Papa John’s has an activist investor now in the mix. Legion Partners Asset Management LLC disclosed a stake in the struggling pizza chain Monday. According to a Securities and Exchange Commission filing, the company is working with the California State Teachers’ Retirement system, which holds a portion of what amounts to a combined 5.5 percent stake in Papa John’s.

Per The Wall Street Journal, investors from Legion and the pension fund met members of Papa John’s special board committee. Ted White, a Legion managing director, told the WSJ that they’re supportive of the company’s steps to fix sagging sales. Papa John’s North America same-store sales declined 6.1 percent in the second quarter that ended July 1. Sales in the region then fell 10.5 percent from July 2 to July 29 and the company is forecasting negative 7–10 percent comps for the fiscal calendar.

“We think there’s a great opportunity here. It’s something the founder has put a lot of effort into building it up to where it is today,” White told the WSJ.


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Speaking of Papa John’s founder, John Schnatter, the WSJ said he hasn’t spoken with Legion, according to a person familiar with the matter. He was also in a Delaware courthouse Monday testifying against the brand after filing a lawsuit in late July that asked for documents related to his earlier departure as chairman.

He said Papa John’s refused to correct stories about the May conference call that triggered his departure. Schnatter admitted to using a racial slur in the call with then-marketing agency Laundry Service, but said the response was taken out of context.

Schnatter said in court Monday that Papa John’s board didn’t back him in clarifying the NFL comments last November, either. There he blamed tepid sales on the NFL’s handling of anthem protests, saying, “The NFL has hurt us. And more importantly, by not resolving the current debacle to the player and owners’ satisfaction, NFL leadership has hurt Papa John’s shareholders.”

The board asked Schnatter to exit as CEO in December instead. Schnatter said in court that the company was trying to push him out and the board breached its fiduciary duties. He also said he planned to fire current CEO Steve Ritchie. Schnatter holds a 30 percent stake in the company. However, he can’t buy more until July 2019 thanks to a “poison pill” plan the board implemented to prevent a hostile takeover.

Papa John’s told CNBC in a statement: “We have already provided John Schnatter all of the materials he is entitled to as a director and will not be distracted by his misstatements, words and actions. There is nothing he’s entitled to that he hasn’t already received. This is being dealt with through the appropriate legal channels.”

About three years ago, Legion worked with the California teachers’ fund to launch a proxy fight to push Perry Ellis International Inc. to sell itself. They withdrew their director nominees after the company committed to refresh its board.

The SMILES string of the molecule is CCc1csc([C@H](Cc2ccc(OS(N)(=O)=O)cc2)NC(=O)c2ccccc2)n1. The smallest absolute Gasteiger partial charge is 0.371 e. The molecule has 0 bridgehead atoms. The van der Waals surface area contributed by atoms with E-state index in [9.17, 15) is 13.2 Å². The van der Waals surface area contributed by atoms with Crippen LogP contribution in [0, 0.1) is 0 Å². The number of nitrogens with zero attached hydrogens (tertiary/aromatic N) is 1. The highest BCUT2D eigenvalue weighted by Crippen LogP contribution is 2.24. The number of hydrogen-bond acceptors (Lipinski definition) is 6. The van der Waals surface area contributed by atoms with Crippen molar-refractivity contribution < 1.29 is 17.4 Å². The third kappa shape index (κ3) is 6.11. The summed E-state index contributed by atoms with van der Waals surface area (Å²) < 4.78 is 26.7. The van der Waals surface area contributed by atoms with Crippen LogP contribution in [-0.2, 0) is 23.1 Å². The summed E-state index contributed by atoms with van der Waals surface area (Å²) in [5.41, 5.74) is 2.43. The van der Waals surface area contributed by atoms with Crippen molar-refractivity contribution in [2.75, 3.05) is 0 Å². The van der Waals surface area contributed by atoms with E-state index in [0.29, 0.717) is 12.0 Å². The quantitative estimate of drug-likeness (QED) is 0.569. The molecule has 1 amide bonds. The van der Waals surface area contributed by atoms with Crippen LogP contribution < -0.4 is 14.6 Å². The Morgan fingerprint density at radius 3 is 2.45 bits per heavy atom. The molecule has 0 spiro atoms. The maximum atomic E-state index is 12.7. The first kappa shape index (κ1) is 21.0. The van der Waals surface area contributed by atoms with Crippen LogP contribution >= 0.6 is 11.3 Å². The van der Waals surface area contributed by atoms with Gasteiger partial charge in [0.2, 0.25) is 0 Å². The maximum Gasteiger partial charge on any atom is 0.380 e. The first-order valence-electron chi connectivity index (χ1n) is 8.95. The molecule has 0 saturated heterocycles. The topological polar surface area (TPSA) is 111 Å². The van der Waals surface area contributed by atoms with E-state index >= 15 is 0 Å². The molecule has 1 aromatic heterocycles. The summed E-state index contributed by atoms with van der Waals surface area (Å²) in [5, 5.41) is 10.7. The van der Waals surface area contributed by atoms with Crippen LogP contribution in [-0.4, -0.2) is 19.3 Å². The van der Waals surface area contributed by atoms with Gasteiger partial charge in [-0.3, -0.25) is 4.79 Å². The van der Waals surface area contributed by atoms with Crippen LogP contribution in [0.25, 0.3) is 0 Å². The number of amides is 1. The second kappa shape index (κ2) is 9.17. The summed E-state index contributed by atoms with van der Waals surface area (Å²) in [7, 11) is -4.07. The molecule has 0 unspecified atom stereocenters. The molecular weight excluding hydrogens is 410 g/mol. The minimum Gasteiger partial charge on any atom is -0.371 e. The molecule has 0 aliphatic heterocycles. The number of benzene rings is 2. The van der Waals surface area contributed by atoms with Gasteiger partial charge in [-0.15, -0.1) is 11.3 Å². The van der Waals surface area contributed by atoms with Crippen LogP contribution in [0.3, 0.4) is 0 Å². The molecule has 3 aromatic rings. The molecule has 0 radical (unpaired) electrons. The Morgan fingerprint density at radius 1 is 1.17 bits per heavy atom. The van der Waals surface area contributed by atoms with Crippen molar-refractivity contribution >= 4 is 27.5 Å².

In regards to Papa John’s, Legion said, “multiple potential paths to significantly higher valuations exist,” in the filing. They suggested boosting profits by cutting costs and refranchising.

Papa John’s maintains a sizable corporate portfolio. As of the end of Q2, there were 679 domestic company-run stores and 2,745 franchised units (Papa John’s has an additional 1,788 international units). The company’s corporate store unit count declined by 30, year to date. Papa John’s sold 31 restaurants to franchisees. The franchise system has opened 44 and closed 79 restaurants this year. With the acquisitions, it comes to a decline of four year to date.

BTIG Restaurants analyst Peter Saleh said in a recent note that Papa John’s has a narrow path to sale without Schnatter’s blessing. Reuters reported in late August that the chain hired Bank of America Corp and Lazard Ltd to “help find ways to stabilize the restaurant chain.” A report last week said Papa John’s reached out to potential buyers to ask them to submit offers, and that sources said Papa John’s expects to receive first-round bids by the end of October. They added that Papa John’s could explore an alterative deal, like a capital investment, if a sale doesn’t fit.

“While we recognize Papa John’s attraction as an acquisition candidate given its current turmoil and turnaround potential, we believe the likelihood for some type of strategic action is low without founder John Schnatter’s approval. We do not believe that Mr. Schnatter has any interest in selling his stake or willingly stepping away from the company, making the math on shareholder approval of such an action more difficult, though not impossible,” Saleh wrote.

He added: “we have a hard time seeing Mr. Schnatter ceding his stake or influence over the company, evidenced by media appearances, explicit statements that he is the one that should lead the company and is not going away …”

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